Unlike most of the posts I put up, even those about a minor-league signing or the latest rumor, I take no joy in the list that follows. You see, like Theo Epstein, I have a difficult time letting go of players I’ve seen come up and help the Cubs. As such, I’d prefer they all stick around while the organization allocates more money to add to the supporting cast.
But since the Cubs are operating more like Hallmark or Lifetime than Netflix, bringing in actors who are past their prime and looking for a rebound, big spending isn’t in the cards. And unlike the Dennis Rodman 30 for 30 I just watched, I’ve got a sinking feeling we’re not going to hear too much about rebounding this coming season either.
More likely when it comes to driving the performance of the club is that we’ll be following a new collective of prospects and potential stars that come over as the result of trade(s). Operating under what appears to be a strict mandate to limit payroll, very possibly even to get below the $208 competitive balance tax threshold, Theo Epstein and Jed Hoyer will have no choice but to swing deals. The Cubs are already projected to exceed the CBT as things currently stand, so they can’t add even journeyman infielders without first clearing money.
And that’s before finding a way to maintain a slush fund for mid-season acquisitions, something the Cubs have always done. Unless one of their more highly paid players takes an unpaid sabbatical again, the luxury of adding impact talent during the season may be out of the question.
Anyway, the point is that at least one player from the current roster is going to have to be traded. Absent anything else of note taking place around the team, that naturally led me to put together a
completely subjective definitive ranking of Cubs players most likely to be traded this winter.
1) Kris Bryant
Even though I can’t express more strongly how much I am against this, the Cubs don’t seem to care how I feel. Between the market for third base and their need to cut salary, Bryant has remained at the forefront of trade rumors from the the time the last out of the season was recorded. Before any deal is done, however, Josh Donaldson needs to find a new home and Bryant’s service-time grievance needs to be settled.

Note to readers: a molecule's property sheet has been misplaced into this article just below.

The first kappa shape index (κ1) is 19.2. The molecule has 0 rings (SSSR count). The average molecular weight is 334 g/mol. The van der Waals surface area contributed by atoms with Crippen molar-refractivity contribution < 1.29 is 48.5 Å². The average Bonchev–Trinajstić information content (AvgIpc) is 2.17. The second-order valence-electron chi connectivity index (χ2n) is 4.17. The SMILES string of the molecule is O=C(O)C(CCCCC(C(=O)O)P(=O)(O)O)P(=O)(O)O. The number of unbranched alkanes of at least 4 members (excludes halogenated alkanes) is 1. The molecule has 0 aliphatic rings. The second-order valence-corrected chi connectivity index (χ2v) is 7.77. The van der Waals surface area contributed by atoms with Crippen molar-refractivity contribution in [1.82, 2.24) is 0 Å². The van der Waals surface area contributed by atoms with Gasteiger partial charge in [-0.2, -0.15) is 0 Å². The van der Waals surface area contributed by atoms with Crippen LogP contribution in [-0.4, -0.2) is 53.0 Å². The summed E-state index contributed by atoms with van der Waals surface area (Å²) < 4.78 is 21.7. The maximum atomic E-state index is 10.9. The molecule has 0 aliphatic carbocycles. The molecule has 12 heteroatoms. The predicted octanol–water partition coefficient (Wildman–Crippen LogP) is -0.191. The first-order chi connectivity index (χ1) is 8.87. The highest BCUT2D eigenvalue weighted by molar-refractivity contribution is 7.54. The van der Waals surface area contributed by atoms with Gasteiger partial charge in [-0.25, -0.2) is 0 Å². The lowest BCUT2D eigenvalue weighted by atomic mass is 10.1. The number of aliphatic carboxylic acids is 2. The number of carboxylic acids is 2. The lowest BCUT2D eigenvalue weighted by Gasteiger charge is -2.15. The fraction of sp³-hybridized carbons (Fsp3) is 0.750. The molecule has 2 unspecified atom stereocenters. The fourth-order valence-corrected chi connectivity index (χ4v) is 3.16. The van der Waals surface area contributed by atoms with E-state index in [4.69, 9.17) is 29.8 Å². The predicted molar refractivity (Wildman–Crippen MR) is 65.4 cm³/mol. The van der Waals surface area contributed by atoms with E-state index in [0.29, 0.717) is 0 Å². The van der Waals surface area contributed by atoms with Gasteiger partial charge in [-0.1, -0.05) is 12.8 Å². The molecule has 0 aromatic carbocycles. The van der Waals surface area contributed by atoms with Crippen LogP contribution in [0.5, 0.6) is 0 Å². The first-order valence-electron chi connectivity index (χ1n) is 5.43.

The arbitrator just got final briefs on the hearing and isn’t expected to rule until sometime in January at the earliest, so maybe it will drag out so long that the Cubs will have no choice but to work out an extension. Except that would require them to spend money, so yeah. I’ll be shocked if the Cubs get adequate value back for KB, but what do I know.
This probably seems like a weird one, but Q is looking more attractive every day as the market for starting pitching explodes. Though lefties Dallas Keuchel and Madison Bumgarner have significantly higher profiles, their respective $18.5 million and $17 million average salaries make Quintana’s $10.5 million look like a steal.
If the Cubs can get value for the southpaw, they could replace him in the rotation with any number of internal options to save money.
3) Ian Happ
Though he’s unfairly maligned for his second half in 2018, Happ has been an above-average run-producer in the majors and his versatility is desirable. Perhaps another team sees in him a guy who can hold down an everyday spot, though he’s not making much money and isn’t likely to draw a massive return. Shouldn’t the Cubs hold onto him then?